Multiphysics Simulations of Entrained Flow Gasification. Part I: Validating the Nonreacting Flow Solver and the Particle Turbulent Dispersion Model
Online Publication Date2011-12-28
Print Publication Date2012-01-19
Permanent link to this recordhttp://hdl.handle.net/10754/598909
MetadataShow full item record
AbstractIn this two-part paper, we describe the construction, validation, and application of a multiscale model of entrained flow gasification. The accuracy of the model is demonstrated by (1) rigorously constructing and validating the key constituent submodels against relevant canonical test cases from the literature and (2) validating the integrated model against experimental data from laboratory scale and commercial scale gasifiers. In part I, the flow solver and particle turbulent dispersion models are validated against experimental data from nonswirling flow and swirling flow test cases in an axisymmetric sudden expansion geometry and a two-phase flow test case in a cylindrical bluff body geometry. Results show that while the large eddy simulation (LES) performs best among all tested models in predicting both swirling and nonswirling flows, the shear stress transport (SST) k-ω model is the best choice among the commonly used Reynolds-averaged Navier-Stokes (RANS) models. The particle turbulent dispersion model is accurate enough in predicting particle trajectories in complex turbulent flows when the underlying turbulent flow is well predicted. Moreover, a commonly used modeling constant in the particle dispersion model is optimized on the basis of comparisons with particle-phase experimental data for the two-phase flow bluff body case. © 2011 American Chemical Society.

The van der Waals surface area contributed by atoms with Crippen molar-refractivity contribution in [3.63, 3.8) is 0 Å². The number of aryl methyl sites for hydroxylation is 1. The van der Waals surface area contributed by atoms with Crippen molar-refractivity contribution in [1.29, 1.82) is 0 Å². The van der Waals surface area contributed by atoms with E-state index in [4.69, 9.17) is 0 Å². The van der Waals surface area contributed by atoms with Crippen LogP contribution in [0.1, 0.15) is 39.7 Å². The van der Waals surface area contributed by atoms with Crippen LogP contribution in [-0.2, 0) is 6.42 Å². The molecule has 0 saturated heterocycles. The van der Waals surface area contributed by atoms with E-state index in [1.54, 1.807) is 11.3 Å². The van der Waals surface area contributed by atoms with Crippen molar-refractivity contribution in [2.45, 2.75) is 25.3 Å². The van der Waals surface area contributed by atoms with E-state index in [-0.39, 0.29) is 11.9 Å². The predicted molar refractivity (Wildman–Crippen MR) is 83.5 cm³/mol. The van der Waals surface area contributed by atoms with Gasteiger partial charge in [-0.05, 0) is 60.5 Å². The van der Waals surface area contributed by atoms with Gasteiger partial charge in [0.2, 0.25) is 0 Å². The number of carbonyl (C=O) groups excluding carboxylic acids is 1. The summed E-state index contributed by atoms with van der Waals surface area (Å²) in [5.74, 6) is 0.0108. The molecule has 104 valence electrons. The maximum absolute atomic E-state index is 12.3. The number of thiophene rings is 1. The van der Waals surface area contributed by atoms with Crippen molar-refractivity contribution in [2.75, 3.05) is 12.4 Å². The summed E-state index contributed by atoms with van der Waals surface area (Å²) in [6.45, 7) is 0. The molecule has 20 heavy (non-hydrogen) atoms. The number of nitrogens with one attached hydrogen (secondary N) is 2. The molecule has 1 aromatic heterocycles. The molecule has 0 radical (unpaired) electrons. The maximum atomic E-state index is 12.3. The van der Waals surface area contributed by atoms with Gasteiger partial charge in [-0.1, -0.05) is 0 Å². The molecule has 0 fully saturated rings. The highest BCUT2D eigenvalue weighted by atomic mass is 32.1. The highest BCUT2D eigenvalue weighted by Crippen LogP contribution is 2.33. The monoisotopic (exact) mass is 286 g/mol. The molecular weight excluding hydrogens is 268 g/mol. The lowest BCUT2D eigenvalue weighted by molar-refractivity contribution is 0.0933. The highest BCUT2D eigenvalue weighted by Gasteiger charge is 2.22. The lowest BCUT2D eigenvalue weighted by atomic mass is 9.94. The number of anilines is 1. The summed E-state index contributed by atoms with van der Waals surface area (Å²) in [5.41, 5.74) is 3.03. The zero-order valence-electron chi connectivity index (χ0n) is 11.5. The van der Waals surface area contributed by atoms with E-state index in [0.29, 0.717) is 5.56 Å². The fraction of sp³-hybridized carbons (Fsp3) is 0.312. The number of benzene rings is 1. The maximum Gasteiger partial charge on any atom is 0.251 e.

CitationKumar M, Ghoniem AF (2012) Multiphysics Simulations of Entrained Flow Gasification. Part I: Validating the Nonreacting Flow Solver and the Particle Turbulent Dispersion Model. Energy Fuels 26: 451–463. Available: http://dx.doi.org/10.1021/ef200884j.
SponsorsThis research is funded by the BP-MIT Conversion Research Program. M.K. was supported by MASDAR. The computational facilities were supported in part by KAUST.
PublisherAmerican Chemical Society (ACS)
JournalEnergy & Fuels